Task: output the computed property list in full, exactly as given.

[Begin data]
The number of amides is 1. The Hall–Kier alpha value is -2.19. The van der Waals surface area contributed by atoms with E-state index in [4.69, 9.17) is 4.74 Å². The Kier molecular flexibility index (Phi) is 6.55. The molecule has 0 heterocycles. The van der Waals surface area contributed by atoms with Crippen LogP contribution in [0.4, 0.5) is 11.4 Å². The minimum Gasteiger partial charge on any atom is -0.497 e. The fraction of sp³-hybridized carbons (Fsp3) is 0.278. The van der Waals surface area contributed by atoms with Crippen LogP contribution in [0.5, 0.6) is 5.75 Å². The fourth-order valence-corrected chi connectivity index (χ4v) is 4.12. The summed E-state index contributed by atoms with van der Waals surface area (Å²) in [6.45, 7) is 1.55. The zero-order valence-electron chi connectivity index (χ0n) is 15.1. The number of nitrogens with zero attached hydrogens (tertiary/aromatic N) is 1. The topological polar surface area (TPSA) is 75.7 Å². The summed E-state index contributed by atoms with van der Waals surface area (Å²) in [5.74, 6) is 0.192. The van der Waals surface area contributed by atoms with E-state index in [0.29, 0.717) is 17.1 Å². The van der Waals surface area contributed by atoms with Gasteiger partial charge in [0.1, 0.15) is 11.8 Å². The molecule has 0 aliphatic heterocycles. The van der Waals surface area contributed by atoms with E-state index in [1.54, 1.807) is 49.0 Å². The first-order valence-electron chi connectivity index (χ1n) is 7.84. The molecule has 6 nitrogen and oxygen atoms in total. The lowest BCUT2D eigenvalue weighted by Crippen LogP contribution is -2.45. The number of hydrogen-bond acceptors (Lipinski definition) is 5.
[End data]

The number of amides is 1. The Hall–Kier alpha value is -2.19. The van der Waals surface area contributed by atoms with E-state index in [4.69, 9.17) is 4.74 Å². The Kier molecular flexibility index (Phi) is 6.55. The molecule has 0 heterocycles. The van der Waals surface area contributed by atoms with Crippen LogP contribution in [0.4, 0.5) is 11.4 Å². The minimum Gasteiger partial charge on any atom is -0.497 e. The fraction of sp³-hybridized carbons (Fsp3) is 0.278. The van der Waals surface area contributed by atoms with Crippen LogP contribution in [0.5, 0.6) is 5.75 Å². The fourth-order valence-corrected chi connectivity index (χ4v) is 4.12. The summed E-state index contributed by atoms with van der Waals surface area (Å²) in [6.45, 7) is 1.55. The zero-order valence-electron chi connectivity index (χ0n) is 15.1. The number of nitrogens with zero attached hydrogens (tertiary/aromatic N) is 1. The topological polar surface area (TPSA) is 75.7 Å². The summed E-state index contributed by atoms with van der Waals surface area (Å²) in [5.74, 6) is 0.192. The van der Waals surface area contributed by atoms with E-state index in [0.29, 0.717) is 17.1 Å². The van der Waals surface area contributed by atoms with Gasteiger partial charge in [0.1, 0.15) is 11.8 Å². The molecule has 0 aliphatic heterocycles. The van der Waals surface area contributed by atoms with E-state index in [1.54, 1.807) is 49.0 Å². The first-order valence-electron chi connectivity index (χ1n) is 7.84. The molecule has 6 nitrogen and oxygen atoms in total. The lowest BCUT2D eigenvalue weighted by Crippen LogP contribution is -2.45. The number of hydrogen-bond acceptors (Lipinski definition) is 5.